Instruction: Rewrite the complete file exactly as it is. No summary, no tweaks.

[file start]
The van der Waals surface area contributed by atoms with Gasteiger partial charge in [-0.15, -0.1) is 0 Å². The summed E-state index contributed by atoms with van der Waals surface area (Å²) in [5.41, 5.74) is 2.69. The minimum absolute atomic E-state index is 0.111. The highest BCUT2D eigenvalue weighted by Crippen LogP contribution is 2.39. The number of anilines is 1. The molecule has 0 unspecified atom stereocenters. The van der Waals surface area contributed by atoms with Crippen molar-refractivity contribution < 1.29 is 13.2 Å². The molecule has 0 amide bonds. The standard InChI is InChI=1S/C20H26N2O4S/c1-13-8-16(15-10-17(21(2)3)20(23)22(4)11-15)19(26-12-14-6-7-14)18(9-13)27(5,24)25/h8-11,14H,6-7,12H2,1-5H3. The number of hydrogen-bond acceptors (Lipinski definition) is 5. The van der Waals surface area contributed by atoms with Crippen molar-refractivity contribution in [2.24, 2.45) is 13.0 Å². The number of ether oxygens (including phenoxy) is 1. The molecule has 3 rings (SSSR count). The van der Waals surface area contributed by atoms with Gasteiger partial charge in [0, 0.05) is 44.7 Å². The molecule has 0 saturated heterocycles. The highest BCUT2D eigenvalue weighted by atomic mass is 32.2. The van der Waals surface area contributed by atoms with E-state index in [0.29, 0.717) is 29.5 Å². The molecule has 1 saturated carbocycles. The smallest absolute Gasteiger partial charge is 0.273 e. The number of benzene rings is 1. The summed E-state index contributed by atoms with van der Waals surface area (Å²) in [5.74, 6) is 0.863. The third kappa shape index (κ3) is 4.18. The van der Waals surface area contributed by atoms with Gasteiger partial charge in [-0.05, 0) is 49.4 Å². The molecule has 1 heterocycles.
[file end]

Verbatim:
The van der Waals surface area contributed by atoms with Gasteiger partial charge in [-0.15, -0.1) is 0 Å². The summed E-state index contributed by atoms with van der Waals surface area (Å²) in [5.41, 5.74) is 2.69. The minimum absolute atomic E-state index is 0.111. The highest BCUT2D eigenvalue weighted by Crippen LogP contribution is 2.39. The number of anilines is 1. The molecule has 0 unspecified atom stereocenters. The van der Waals surface area contributed by atoms with Crippen molar-refractivity contribution < 1.29 is 13.2 Å². The molecule has 0 amide bonds. The standard InChI is InChI=1S/C20H26N2O4S/c1-13-8-16(15-10-17(21(2)3)20(23)22(4)11-15)19(26-12-14-6-7-14)18(9-13)27(5,24)25/h8-11,14H,6-7,12H2,1-5H3. The number of hydrogen-bond acceptors (Lipinski definition) is 5. The van der Waals surface area contributed by atoms with Crippen molar-refractivity contribution in [2.24, 2.45) is 13.0 Å². The number of ether oxygens (including phenoxy) is 1. The molecule has 3 rings (SSSR count). The van der Waals surface area contributed by atoms with Gasteiger partial charge in [0, 0.05) is 44.7 Å². The molecule has 0 saturated heterocycles. The highest BCUT2D eigenvalue weighted by atomic mass is 32.2. The van der Waals surface area contributed by atoms with E-state index in [0.29, 0.717) is 29.5 Å². The molecule has 1 saturated carbocycles. The smallest absolute Gasteiger partial charge is 0.273 e. The number of benzene rings is 1. The summed E-state index contributed by atoms with van der Waals surface area (Å²) in [5.74, 6) is 0.863. The third kappa shape index (κ3) is 4.18. The van der Waals surface area contributed by atoms with Gasteiger partial charge in [-0.05, 0) is 49.4 Å². The molecule has 1 heterocycles.